Saturday, January 10, 2009

Off to see the wizard

Scott McLeod spoke to a group of us Friday explaining why "the jobs you're preparing students for don't exist anymore." He put together some convincing (and scary) data showing employment trends in various sectors. Not surprisingly, the knowledge and creative sectors are taking a bigger chunk out of the available jobs.

More college! More knowledge! More creative thinking! More brains!

We live in a culture that confounds intelligence with training. Our machines are evolving far faster than we can. There are some folks who think maybe amphetamines (Adderall) and modafinil (Provigil) should be considered to improve our productivity--coffee is the new gateway drug. (Both are used in children with attention deficit disorder--even children without ADHD can "benefit", if benefit means improving test scores.)

In the dead of winter, surrounded by walls, flooded by light powered by electrons manipulated by humans, I am drawn into the fray. I float into the monitor, drawn to voices and words and images. I am mesmerized by Emerald Cities, knocking on huge wooden doors with marvelous brass door knockers, hoping my shoes are shiny enough to get me inside the walls.

I scuffed up my shoes sandals a bit yesterday. I went fishing at Poverty Beach in Cape May. The sun hung low in the sky, softened by a threatening storm, as chilly waves rolled up over my feet, the edge of white foam contrasting with pinkening toes.

Nothing and everything makes sense outside. My neocortex cedes to the limbic system; vague surges of pleasure and fear and swirling memories fill my mind, silencing the narrator who usually processes the world for me. The sharp smells--life and death at the sea's edge--remind me I am more than my eyes.

Words cannot describe the world outside. We become the conversation started long before we could speak.

On days like yesterday, I forget the Emerald City exists. On days like yesterday, I forget "I" exist.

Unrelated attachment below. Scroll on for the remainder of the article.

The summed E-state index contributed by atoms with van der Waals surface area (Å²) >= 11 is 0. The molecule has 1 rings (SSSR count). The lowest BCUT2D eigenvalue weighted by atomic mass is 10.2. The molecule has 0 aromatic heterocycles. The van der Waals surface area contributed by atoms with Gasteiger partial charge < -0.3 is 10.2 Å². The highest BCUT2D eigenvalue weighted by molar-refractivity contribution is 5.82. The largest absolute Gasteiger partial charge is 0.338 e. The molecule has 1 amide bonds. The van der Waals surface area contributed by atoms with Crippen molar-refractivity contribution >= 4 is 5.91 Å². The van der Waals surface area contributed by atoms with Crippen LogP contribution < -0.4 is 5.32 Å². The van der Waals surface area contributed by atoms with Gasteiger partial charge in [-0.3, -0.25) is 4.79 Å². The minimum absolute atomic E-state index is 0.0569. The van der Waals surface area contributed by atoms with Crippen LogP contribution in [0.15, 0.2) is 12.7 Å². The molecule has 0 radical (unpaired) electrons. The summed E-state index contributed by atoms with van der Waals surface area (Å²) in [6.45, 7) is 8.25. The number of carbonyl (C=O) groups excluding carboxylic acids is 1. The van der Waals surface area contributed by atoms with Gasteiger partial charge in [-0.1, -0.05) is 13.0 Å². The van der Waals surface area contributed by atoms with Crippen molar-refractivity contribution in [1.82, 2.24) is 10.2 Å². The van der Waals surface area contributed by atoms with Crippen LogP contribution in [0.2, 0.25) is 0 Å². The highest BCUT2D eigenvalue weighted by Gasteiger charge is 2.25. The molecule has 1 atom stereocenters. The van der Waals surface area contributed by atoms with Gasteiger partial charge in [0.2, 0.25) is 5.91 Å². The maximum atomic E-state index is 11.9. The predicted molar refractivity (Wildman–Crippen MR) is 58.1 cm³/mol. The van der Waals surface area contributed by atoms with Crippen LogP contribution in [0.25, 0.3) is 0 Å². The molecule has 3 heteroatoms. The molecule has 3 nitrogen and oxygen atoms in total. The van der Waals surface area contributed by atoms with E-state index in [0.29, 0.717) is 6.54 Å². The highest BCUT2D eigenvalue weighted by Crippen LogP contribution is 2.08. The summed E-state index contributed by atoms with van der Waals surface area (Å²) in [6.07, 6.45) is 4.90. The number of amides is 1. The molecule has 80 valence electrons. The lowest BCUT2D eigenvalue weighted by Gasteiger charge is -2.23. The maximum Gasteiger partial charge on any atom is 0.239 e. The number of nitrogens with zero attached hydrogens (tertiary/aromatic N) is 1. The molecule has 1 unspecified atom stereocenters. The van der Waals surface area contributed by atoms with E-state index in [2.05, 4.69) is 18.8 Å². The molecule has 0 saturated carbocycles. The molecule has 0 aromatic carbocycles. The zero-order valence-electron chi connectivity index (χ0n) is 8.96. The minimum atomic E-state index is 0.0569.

My sandy sandals next to the sliding glass patio door remind me that even in January, living is possible.


Barry Bachenheimer said...

Forget about the addrerral for creativity...I think you discovered the newest cure: hypothermia!


Mr. D said...

I was at the conference too, and was not too pleased that we could ask no questions of those are a few I typed right after he was done so I would not forget...

Are US labor costs going to remain high relative to other countries?

What if the current economic crisis forces the dollar lower and weakens our standing in the world?

How many “creative” people can there be? How do you know it is not going to plateau as well?

If the economy recovers, there is likely to be energy shortages or at the very least, much higher energy costs. How will that affect you assumptions?

Quick and dirty, I should probably refine them, but it is what I would have said if I had the chance.

30 year projections scare me...

as an example, I overheard that some schools are teaching Mandarin. Wasn't Japan gonna take over the world 30 years ago? How did that turn out? The world is way too complex for these charts to be dictating ed policy...

doyle said...

Judging by the energy level of the presenters at the conference, caffeine seems sufficient.

My feet are ridiculously impervious to the cold. The rest of me, however, likes to keep toasty.

@Mr. D,
I agree it was a little frustrating that we had no real conversation with Dr. McLeod, but I think his points served well as an appetizer to the meat of the conference. You might consider asking your questions on his blog.

I'll take a stab at some anyway:

1) We cannot continue to "grow" economically as we have--there are finite limits to resources.

2) Just about all of us can be creative, though most of us will not be able to gain sufficient cash this way. We WILL be able to gain a happier life, though.

3) Up until WWII, we managed to get by on a lot less--most of the world still does. Real economics ultimately get down to what you can take (and give back) to the ground.

What we're doing economically now will now work in the long-term. A big chunk of the current job market requires wiping someone else's arse--won't kill us to learn how to wipe our own.

(Might even be a plus....)

Barry Bachenheimer said...

we had given Dr. McLeod strict instructions to keep it to 5 we wouldn;t upset the timing for the rest of the conference. With our sound glitch, we killed the 10 extra minutes we had built in. Sorry!

I will however forward your questions to him and post a response on my blog at